Strategies Defined and Illustrated
When strategies were being introduced in Schelling’s course on rational decisions, the following was included in the original homework.
The Three-Way Duel
Anderson, Barnes, and Cooper are to fight a gun duel. They will stand close to
one another, so that each can kill one of the others or deliberately miss. The
first to fire will be chosen at random, and they will rotate in the order Anderson,
Barnes, and Cooper, each firing one shot at a time.If there is more than one survivor after a number of rounds, one of the contenders will be chosen at random and required to shoot one of the others, and this
will be repeated if there is still more than one alive.Before the duel starts, Anderson may make any statement, followed by
a statement from Barnes, and finally one from Cramer. They will adhere to the
|1. ||A contender may not break any commitment he makes in his statement.|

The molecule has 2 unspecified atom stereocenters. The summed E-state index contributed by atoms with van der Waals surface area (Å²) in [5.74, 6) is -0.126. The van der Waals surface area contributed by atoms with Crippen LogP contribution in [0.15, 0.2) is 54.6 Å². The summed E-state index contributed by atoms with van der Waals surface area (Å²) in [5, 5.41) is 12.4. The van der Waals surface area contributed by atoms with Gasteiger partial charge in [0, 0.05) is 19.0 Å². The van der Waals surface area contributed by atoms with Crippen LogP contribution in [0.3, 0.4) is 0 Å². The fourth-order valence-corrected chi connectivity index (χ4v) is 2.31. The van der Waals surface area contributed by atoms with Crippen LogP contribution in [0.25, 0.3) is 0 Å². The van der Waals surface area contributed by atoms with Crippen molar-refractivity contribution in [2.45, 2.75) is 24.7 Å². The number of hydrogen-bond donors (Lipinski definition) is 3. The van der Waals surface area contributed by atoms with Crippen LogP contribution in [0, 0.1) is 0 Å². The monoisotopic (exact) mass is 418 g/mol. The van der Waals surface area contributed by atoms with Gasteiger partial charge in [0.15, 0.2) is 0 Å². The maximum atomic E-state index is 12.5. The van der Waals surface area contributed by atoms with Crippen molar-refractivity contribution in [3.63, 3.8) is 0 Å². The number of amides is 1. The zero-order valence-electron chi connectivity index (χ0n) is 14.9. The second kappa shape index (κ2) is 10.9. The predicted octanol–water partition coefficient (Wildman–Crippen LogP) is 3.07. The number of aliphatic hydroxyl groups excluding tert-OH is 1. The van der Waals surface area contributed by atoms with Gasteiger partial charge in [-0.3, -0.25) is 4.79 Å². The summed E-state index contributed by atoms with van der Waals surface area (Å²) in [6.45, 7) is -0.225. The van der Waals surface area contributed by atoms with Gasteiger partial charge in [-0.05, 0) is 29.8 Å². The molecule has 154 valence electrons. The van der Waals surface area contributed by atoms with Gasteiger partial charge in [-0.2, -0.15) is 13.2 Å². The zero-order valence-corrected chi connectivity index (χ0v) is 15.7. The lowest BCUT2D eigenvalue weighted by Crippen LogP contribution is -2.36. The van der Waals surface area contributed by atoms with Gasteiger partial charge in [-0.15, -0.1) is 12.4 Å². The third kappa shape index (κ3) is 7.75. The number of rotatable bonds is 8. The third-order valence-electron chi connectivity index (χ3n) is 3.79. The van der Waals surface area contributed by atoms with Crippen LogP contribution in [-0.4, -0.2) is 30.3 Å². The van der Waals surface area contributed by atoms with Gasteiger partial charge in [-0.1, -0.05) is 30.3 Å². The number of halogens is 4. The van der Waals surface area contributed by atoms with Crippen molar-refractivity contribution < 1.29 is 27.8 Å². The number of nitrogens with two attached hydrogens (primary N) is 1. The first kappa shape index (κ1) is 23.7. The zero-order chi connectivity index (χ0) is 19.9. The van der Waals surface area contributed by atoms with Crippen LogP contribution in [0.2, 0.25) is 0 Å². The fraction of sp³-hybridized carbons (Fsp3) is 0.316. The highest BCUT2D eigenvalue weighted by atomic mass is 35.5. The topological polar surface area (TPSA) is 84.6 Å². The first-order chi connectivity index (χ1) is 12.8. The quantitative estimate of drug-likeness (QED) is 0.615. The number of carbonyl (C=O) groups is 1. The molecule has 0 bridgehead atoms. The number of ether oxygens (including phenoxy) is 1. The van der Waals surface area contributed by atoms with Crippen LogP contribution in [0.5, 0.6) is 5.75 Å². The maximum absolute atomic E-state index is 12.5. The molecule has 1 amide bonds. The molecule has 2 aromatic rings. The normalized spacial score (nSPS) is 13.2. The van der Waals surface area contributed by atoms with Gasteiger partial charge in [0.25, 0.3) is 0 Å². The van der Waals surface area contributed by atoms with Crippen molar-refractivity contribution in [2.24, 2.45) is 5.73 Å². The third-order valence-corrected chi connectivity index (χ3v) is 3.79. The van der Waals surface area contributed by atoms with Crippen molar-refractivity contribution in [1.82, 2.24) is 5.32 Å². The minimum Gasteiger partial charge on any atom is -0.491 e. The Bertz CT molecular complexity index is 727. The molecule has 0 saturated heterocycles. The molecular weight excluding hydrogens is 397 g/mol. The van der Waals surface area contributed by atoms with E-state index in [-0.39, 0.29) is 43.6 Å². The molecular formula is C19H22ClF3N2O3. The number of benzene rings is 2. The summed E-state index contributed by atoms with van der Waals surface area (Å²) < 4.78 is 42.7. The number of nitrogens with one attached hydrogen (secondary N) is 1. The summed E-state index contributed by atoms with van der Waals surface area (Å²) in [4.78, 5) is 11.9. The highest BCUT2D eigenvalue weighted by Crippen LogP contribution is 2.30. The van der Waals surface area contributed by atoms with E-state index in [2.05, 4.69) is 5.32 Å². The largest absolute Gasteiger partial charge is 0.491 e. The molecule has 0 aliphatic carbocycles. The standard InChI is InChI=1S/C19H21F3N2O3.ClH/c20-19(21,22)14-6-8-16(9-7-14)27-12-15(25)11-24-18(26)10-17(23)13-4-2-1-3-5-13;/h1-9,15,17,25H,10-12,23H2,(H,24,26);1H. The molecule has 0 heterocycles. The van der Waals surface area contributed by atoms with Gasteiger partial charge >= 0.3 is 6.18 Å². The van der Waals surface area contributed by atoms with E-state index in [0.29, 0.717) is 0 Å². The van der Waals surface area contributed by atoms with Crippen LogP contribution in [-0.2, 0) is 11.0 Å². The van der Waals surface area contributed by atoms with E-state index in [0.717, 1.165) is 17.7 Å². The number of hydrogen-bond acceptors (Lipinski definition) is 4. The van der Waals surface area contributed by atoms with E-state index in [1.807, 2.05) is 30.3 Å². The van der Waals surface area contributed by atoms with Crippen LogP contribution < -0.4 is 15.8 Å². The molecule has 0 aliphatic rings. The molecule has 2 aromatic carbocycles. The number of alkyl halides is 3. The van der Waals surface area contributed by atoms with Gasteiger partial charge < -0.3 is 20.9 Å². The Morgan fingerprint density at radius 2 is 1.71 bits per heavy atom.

|2. ||He will act in his own best interest when it does not conflict with Rule One.|
|3. ||He will act randomly when it does not conflict with Rules One and Two.|
There are referees to ensure that the rules are followed. If a contender commits himself to a choice of action on a statistical basis (for example, if Anderson
commits himself to miss with a probability of 1/3), the choice will be determined
objectively (by tossing dice, etc.).What is Anderson’s best strategy and his probability of surviving? That is, what
is the most effective commitment Anderson can make?
|A. ||Anderson’s probability of surviving, if he adopts his best strategy, is:|
|B. ||Anderson’s statement, with explanation:|
If you wish to challenge yourself and attempt this on your own before seeing an
answer, read no further at this point.